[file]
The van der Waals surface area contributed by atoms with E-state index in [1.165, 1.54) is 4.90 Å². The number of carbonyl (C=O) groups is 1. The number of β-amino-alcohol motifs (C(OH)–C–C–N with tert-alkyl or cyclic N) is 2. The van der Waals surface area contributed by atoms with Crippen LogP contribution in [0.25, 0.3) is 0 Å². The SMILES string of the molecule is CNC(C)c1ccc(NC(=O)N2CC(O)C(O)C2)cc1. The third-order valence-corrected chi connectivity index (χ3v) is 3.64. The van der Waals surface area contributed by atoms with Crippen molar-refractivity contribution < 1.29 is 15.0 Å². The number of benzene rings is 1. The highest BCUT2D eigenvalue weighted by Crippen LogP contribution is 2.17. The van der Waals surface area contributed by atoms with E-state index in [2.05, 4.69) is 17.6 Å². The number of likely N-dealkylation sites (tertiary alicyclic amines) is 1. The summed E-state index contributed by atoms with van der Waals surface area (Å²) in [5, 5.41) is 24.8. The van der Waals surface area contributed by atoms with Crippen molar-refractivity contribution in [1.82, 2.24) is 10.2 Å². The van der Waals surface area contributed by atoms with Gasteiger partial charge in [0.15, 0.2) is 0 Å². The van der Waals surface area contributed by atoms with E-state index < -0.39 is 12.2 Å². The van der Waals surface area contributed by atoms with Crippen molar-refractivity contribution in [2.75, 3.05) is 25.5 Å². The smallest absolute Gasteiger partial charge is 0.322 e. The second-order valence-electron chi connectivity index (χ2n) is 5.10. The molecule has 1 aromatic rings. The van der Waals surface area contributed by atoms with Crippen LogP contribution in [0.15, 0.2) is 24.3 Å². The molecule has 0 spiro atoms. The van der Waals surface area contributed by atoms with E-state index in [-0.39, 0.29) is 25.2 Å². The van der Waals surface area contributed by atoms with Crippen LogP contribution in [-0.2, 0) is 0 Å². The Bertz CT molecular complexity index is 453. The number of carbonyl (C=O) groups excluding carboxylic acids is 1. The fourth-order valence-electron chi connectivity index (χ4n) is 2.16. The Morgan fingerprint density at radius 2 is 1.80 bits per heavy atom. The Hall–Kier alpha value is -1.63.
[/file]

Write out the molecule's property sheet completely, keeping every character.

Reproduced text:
The van der Waals surface area contributed by atoms with E-state index in [1.165, 1.54) is 4.90 Å². The number of carbonyl (C=O) groups is 1. The number of β-amino-alcohol motifs (C(OH)–C–C–N with tert-alkyl or cyclic N) is 2. The van der Waals surface area contributed by atoms with Crippen LogP contribution in [0.25, 0.3) is 0 Å². The SMILES string of the molecule is CNC(C)c1ccc(NC(=O)N2CC(O)C(O)C2)cc1. The third-order valence-corrected chi connectivity index (χ3v) is 3.64. The van der Waals surface area contributed by atoms with Crippen molar-refractivity contribution < 1.29 is 15.0 Å². The number of benzene rings is 1. The highest BCUT2D eigenvalue weighted by Crippen LogP contribution is 2.17. The van der Waals surface area contributed by atoms with E-state index in [2.05, 4.69) is 17.6 Å². The number of likely N-dealkylation sites (tertiary alicyclic amines) is 1. The summed E-state index contributed by atoms with van der Waals surface area (Å²) in [5, 5.41) is 24.8. The van der Waals surface area contributed by atoms with Crippen molar-refractivity contribution in [1.82, 2.24) is 10.2 Å². The van der Waals surface area contributed by atoms with Gasteiger partial charge in [0.15, 0.2) is 0 Å². The van der Waals surface area contributed by atoms with E-state index < -0.39 is 12.2 Å². The van der Waals surface area contributed by atoms with Crippen molar-refractivity contribution in [2.75, 3.05) is 25.5 Å². The smallest absolute Gasteiger partial charge is 0.322 e. The second-order valence-electron chi connectivity index (χ2n) is 5.10. The molecule has 1 aromatic rings. The van der Waals surface area contributed by atoms with Crippen LogP contribution in [0.15, 0.2) is 24.3 Å². The molecule has 0 spiro atoms. The van der Waals surface area contributed by atoms with E-state index in [-0.39, 0.29) is 25.2 Å². The van der Waals surface area contributed by atoms with Crippen LogP contribution in [-0.2, 0) is 0 Å². The Bertz CT molecular complexity index is 453. The number of carbonyl (C=O) groups excluding carboxylic acids is 1. The fourth-order valence-electron chi connectivity index (χ4n) is 2.16. The Morgan fingerprint density at radius 2 is 1.80 bits per heavy atom. The Hall–Kier alpha value is -1.63.